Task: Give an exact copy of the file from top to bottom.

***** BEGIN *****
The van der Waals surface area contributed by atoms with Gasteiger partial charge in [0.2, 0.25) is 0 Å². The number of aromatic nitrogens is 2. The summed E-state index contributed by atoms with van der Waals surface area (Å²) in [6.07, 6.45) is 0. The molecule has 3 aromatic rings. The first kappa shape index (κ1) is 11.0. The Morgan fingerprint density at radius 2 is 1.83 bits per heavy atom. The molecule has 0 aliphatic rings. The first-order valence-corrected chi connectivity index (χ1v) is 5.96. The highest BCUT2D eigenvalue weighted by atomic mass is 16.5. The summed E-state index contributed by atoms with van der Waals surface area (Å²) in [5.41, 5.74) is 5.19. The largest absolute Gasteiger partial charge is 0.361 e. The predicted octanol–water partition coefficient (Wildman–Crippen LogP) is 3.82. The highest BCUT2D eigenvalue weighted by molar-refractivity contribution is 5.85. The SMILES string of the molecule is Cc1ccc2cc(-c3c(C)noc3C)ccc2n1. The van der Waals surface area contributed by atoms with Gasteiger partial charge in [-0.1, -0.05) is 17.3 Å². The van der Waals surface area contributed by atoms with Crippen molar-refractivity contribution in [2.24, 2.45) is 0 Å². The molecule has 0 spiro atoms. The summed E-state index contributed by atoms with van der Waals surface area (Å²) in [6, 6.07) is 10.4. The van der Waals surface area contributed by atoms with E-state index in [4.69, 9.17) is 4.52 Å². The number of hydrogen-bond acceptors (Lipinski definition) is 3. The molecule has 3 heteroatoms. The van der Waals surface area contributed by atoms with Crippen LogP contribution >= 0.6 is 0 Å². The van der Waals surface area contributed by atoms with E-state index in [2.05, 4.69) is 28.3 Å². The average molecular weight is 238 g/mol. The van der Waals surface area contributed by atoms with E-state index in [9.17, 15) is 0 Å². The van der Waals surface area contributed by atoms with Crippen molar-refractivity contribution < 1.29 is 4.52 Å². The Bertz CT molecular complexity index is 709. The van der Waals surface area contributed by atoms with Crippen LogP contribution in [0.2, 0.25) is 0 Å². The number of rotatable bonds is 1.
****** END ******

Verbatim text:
The van der Waals surface area contributed by atoms with Gasteiger partial charge in [0.2, 0.25) is 0 Å². The number of aromatic nitrogens is 2. The summed E-state index contributed by atoms with van der Waals surface area (Å²) in [6.07, 6.45) is 0. The molecule has 3 aromatic rings. The first kappa shape index (κ1) is 11.0. The Morgan fingerprint density at radius 2 is 1.83 bits per heavy atom. The molecule has 0 aliphatic rings. The first-order valence-corrected chi connectivity index (χ1v) is 5.96. The highest BCUT2D eigenvalue weighted by atomic mass is 16.5. The summed E-state index contributed by atoms with van der Waals surface area (Å²) in [5.41, 5.74) is 5.19. The largest absolute Gasteiger partial charge is 0.361 e. The predicted octanol–water partition coefficient (Wildman–Crippen LogP) is 3.82. The highest BCUT2D eigenvalue weighted by molar-refractivity contribution is 5.85. The SMILES string of the molecule is Cc1ccc2cc(-c3c(C)noc3C)ccc2n1. The van der Waals surface area contributed by atoms with Gasteiger partial charge in [-0.1, -0.05) is 17.3 Å². The van der Waals surface area contributed by atoms with Crippen molar-refractivity contribution in [2.24, 2.45) is 0 Å². The molecule has 0 spiro atoms. The summed E-state index contributed by atoms with van der Waals surface area (Å²) in [6, 6.07) is 10.4. The van der Waals surface area contributed by atoms with E-state index in [4.69, 9.17) is 4.52 Å². The number of hydrogen-bond acceptors (Lipinski definition) is 3. The molecule has 3 heteroatoms. The van der Waals surface area contributed by atoms with Crippen LogP contribution >= 0.6 is 0 Å². The van der Waals surface area contributed by atoms with E-state index in [2.05, 4.69) is 28.3 Å². The average molecular weight is 238 g/mol. The van der Waals surface area contributed by atoms with E-state index in [9.17, 15) is 0 Å². The van der Waals surface area contributed by atoms with Crippen molar-refractivity contribution < 1.29 is 4.52 Å². The Bertz CT molecular complexity index is 709. The van der Waals surface area contributed by atoms with Crippen LogP contribution in [0.2, 0.25) is 0 Å². The number of rotatable bonds is 1.